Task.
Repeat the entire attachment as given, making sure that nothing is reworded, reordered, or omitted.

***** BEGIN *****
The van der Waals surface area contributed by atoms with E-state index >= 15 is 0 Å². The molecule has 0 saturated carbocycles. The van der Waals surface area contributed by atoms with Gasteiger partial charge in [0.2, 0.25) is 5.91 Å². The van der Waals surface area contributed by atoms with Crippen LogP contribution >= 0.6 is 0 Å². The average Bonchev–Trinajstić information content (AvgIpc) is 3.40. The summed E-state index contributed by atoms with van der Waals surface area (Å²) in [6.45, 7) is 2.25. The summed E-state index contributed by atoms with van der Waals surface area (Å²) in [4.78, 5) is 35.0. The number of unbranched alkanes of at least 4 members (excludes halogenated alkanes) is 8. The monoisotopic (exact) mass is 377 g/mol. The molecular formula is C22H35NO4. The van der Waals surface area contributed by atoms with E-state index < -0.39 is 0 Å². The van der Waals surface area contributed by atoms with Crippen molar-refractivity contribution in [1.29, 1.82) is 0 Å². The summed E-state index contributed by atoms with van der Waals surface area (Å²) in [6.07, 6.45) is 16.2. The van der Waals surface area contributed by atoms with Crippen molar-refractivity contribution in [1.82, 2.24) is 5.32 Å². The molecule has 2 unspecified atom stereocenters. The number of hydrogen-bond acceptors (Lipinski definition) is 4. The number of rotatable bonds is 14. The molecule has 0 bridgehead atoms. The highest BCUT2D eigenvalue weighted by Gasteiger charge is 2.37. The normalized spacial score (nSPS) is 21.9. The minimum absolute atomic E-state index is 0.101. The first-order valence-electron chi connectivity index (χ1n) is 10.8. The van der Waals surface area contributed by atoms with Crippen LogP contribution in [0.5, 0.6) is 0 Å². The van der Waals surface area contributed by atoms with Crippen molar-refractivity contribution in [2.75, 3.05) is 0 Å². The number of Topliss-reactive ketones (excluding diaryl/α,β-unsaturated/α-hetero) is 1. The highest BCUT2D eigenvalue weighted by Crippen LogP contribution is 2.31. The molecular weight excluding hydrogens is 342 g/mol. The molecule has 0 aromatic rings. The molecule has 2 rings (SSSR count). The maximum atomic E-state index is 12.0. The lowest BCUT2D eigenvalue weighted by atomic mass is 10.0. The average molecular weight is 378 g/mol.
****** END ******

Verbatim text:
The van der Waals surface area contributed by atoms with E-state index >= 15 is 0 Å². The molecule has 0 saturated carbocycles. The van der Waals surface area contributed by atoms with Gasteiger partial charge in [0.2, 0.25) is 5.91 Å². The van der Waals surface area contributed by atoms with Crippen LogP contribution >= 0.6 is 0 Å². The average Bonchev–Trinajstić information content (AvgIpc) is 3.40. The summed E-state index contributed by atoms with van der Waals surface area (Å²) in [6.45, 7) is 2.25. The summed E-state index contributed by atoms with van der Waals surface area (Å²) in [4.78, 5) is 35.0. The number of unbranched alkanes of at least 4 members (excludes halogenated alkanes) is 8. The monoisotopic (exact) mass is 377 g/mol. The molecular formula is C22H35NO4. The van der Waals surface area contributed by atoms with E-state index < -0.39 is 0 Å². The van der Waals surface area contributed by atoms with Crippen molar-refractivity contribution in [1.29, 1.82) is 0 Å². The summed E-state index contributed by atoms with van der Waals surface area (Å²) in [6.07, 6.45) is 16.2. The van der Waals surface area contributed by atoms with Crippen molar-refractivity contribution in [1.82, 2.24) is 5.32 Å². The molecule has 2 unspecified atom stereocenters. The number of hydrogen-bond acceptors (Lipinski definition) is 4. The number of rotatable bonds is 14. The molecule has 0 bridgehead atoms. The highest BCUT2D eigenvalue weighted by Gasteiger charge is 2.37. The normalized spacial score (nSPS) is 21.9. The minimum absolute atomic E-state index is 0.101. The first-order valence-electron chi connectivity index (χ1n) is 10.8. The van der Waals surface area contributed by atoms with Crippen LogP contribution in [0.5, 0.6) is 0 Å². The van der Waals surface area contributed by atoms with Crippen molar-refractivity contribution in [2.75, 3.05) is 0 Å². The number of Topliss-reactive ketones (excluding diaryl/α,β-unsaturated/α-hetero) is 1. The highest BCUT2D eigenvalue weighted by Crippen LogP contribution is 2.31. The molecular weight excluding hydrogens is 342 g/mol. The molecule has 0 aromatic rings. The molecule has 2 rings (SSSR count). The maximum atomic E-state index is 12.0. The lowest BCUT2D eigenvalue weighted by atomic mass is 10.0. The average molecular weight is 378 g/mol.